The concern is over what will happen as strong encryption becomes commonplace with all digital communications and stored data. Right now the use of encryption isn't all that widespread, but that state of affairs is expected to change rapidly.
The tools used to launch massive denial of service assaults, for example, have advanced command and control capabilities.
I prefer leaving things to the market as much as possible.
Further, the next generation of terrorists will grow up in a digital world, with ever more powerful and easy-to-use hacking tools at their disposal.
Systems are complex, so controlling an attack and achieving a desired level of damage may be harder than using physical weapons.
I favor strategies that encourage industry to include some sort of key recovery capability in their systems which would also address user requirements for access.
I think everybody agrees that we need encryption to protect personal, proprietary and other sensitive information.
New vulnerabilities are continually uncovered, and systems are configured or used in ways that make them open to attack.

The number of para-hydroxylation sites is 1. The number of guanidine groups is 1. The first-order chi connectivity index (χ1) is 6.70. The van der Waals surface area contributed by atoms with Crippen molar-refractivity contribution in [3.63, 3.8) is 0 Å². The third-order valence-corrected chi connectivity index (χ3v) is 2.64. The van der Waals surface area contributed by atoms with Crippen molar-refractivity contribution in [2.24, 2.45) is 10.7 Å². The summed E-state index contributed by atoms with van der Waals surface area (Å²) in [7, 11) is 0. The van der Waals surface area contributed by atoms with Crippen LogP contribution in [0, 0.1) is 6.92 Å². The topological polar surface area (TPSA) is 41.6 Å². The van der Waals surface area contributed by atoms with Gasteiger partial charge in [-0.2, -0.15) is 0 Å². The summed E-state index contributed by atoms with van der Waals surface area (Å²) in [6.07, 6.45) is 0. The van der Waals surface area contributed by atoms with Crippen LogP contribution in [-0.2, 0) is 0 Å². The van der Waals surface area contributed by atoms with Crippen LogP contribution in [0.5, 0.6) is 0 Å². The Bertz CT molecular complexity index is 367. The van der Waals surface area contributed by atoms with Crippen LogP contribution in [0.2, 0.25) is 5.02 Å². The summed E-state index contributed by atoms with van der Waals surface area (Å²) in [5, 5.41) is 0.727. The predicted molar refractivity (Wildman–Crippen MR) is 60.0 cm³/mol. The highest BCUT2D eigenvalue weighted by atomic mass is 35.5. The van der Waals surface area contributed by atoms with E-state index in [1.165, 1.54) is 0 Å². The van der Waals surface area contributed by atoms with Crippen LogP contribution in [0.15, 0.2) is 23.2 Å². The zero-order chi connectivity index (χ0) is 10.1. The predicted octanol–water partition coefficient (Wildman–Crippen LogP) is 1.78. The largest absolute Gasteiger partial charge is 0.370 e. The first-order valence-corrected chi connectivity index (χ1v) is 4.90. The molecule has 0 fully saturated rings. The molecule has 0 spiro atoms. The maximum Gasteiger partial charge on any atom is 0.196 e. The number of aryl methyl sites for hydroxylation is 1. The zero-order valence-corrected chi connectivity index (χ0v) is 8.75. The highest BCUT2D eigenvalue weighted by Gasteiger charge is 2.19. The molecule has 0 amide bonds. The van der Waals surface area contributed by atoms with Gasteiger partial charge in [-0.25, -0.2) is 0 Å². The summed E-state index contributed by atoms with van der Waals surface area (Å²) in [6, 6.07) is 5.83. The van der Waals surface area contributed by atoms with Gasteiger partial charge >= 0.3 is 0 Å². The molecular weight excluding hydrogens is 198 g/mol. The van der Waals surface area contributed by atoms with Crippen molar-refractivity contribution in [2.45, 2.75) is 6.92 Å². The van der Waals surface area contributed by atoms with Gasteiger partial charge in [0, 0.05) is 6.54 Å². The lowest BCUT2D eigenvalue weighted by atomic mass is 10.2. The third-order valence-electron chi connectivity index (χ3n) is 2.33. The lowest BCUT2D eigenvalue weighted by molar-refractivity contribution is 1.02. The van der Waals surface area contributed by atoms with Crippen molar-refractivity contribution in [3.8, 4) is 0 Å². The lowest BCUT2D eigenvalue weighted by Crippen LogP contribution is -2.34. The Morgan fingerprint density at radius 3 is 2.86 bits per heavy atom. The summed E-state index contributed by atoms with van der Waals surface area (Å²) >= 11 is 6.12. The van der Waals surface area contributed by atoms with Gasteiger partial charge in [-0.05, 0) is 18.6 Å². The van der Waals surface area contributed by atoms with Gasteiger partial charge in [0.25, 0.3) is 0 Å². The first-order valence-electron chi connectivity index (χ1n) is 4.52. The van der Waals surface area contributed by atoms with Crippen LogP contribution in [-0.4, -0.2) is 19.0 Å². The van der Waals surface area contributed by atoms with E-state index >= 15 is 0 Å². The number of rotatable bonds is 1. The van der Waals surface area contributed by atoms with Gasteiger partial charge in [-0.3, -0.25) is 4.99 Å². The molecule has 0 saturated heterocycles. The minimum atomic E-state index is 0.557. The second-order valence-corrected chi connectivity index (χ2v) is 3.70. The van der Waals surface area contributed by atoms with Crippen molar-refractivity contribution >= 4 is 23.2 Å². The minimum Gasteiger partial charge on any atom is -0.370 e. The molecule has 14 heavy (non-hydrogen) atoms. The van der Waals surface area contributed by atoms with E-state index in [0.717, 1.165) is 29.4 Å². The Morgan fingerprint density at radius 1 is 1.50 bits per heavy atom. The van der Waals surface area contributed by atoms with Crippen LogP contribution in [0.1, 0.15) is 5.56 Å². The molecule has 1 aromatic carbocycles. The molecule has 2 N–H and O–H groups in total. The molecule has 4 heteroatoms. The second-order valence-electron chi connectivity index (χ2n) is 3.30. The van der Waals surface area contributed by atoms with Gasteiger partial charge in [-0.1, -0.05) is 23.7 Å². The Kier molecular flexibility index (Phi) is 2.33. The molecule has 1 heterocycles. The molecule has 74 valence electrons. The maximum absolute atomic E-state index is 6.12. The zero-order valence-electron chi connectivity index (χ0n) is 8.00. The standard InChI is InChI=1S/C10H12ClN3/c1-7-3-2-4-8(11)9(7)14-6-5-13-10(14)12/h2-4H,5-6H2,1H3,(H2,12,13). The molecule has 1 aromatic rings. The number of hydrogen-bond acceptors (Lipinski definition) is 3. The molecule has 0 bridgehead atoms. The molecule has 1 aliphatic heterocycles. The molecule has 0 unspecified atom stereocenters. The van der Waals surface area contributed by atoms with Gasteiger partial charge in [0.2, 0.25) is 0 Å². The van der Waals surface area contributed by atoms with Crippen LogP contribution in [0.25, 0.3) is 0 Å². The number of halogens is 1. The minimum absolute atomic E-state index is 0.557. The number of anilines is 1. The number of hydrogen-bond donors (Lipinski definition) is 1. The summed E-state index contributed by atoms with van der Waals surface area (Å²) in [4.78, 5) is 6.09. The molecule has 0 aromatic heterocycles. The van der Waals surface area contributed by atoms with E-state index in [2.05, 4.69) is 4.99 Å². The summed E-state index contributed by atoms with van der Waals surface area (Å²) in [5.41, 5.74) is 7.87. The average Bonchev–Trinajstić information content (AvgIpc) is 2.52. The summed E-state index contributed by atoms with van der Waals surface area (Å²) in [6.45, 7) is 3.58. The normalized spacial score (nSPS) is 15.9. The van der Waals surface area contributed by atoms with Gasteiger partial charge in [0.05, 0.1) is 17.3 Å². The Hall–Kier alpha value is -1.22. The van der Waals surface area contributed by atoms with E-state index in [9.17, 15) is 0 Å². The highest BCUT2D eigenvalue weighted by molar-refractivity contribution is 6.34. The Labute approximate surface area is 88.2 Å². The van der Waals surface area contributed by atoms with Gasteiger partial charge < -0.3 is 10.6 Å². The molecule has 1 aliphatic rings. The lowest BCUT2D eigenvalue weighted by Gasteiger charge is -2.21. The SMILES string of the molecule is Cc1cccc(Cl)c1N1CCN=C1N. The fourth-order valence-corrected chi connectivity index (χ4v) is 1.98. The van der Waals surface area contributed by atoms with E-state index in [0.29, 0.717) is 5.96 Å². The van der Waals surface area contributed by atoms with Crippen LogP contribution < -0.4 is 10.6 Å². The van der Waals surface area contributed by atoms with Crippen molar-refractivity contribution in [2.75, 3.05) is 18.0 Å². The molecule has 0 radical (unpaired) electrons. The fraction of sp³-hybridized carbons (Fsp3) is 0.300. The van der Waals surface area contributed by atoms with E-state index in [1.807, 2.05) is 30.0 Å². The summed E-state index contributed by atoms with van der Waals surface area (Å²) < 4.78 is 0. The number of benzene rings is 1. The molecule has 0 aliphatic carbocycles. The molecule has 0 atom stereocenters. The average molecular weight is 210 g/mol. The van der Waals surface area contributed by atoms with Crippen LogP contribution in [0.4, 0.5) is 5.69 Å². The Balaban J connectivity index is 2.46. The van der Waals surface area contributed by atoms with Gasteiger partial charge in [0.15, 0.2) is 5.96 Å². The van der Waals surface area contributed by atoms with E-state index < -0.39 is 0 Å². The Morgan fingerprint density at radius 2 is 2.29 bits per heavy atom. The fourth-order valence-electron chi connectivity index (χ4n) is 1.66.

Computer worms like Code Red can be used to find potential zombies and automatically install the attack software.
While many hackers have the knowledge, skills, and tools to attack computer systems, they generally lack the motivation to cause violence or severe economic or social harm.
With those people, I'm very far apart, because I believe that government access to communications and stored records is valuable when done under tightly controlled conditions which protect legitimate privacy interests.
We have never really had absolute privacy with our records or our electronic communications - government agencies have always been able to gain access with appropriate court orders.
However, leaving everything to the market is not necessarily good for society.
While the vast majority of hackers may be disinclined towards violence, it would only take a few to turn cyber terrorism into reality.
I think most organizations have an interest in key recovery, at least with respect to stored data.